It’s a slower end, but one that is committed to giving answers to questions of which the wait for reply had become a worn-out meme before season two even aired. It was an incredibly different direction for the series to take and that will affect others differently.

For me, it could have been paced better. However, the intent to create unease and set up the true villains of the story through a tragic tale of rebellion came through well enough that I was happy to sit through it.

And so ends Attack on Titan Season Three, in its entirety. It had issues with pacing, a debatable downgrade in presentation, and other quirks of Isayama’s writing. Yet, it also doubled down on the core themes of the series and placed its characters front and center in a season that answers about every question I had (except maybe what the fuck is going on with Annie).

I want to briefly address a… puzzling article from Polygon regarding Attack on Titan. For a while now, people have brought up some kind of fascist agenda present in the series, but as season three was wrapping up, it came back around a bit bigger than usual.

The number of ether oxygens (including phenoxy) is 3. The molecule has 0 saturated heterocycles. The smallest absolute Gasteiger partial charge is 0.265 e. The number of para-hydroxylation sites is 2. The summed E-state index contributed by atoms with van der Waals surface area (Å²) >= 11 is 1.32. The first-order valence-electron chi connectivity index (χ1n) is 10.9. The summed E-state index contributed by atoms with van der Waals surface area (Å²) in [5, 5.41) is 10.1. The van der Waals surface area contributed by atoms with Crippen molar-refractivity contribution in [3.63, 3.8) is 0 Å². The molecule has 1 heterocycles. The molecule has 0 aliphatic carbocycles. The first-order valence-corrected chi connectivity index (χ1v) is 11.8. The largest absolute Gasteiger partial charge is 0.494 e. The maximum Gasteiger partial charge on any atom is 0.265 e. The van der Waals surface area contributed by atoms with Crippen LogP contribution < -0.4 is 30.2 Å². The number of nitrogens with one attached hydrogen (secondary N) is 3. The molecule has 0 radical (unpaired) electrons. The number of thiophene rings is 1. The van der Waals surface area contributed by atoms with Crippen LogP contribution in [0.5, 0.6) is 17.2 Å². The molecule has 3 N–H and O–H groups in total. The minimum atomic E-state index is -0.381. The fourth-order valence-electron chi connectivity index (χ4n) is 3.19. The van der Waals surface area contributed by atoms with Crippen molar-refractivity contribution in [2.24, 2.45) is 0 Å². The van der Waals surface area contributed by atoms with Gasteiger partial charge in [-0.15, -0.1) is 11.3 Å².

I’ll try to be as respectful as possible when I say that this article seems to make a lot of leaps in it’s analysis of fascist themes in Attack on Titan. I can believe that he put in fascist, but the paints the heroes of the story we have been following for years as the victims of that fascism much in the same way jews were victims of it. We are supposed to root for the victims and their fight to defeat the oppressors, aren’t we?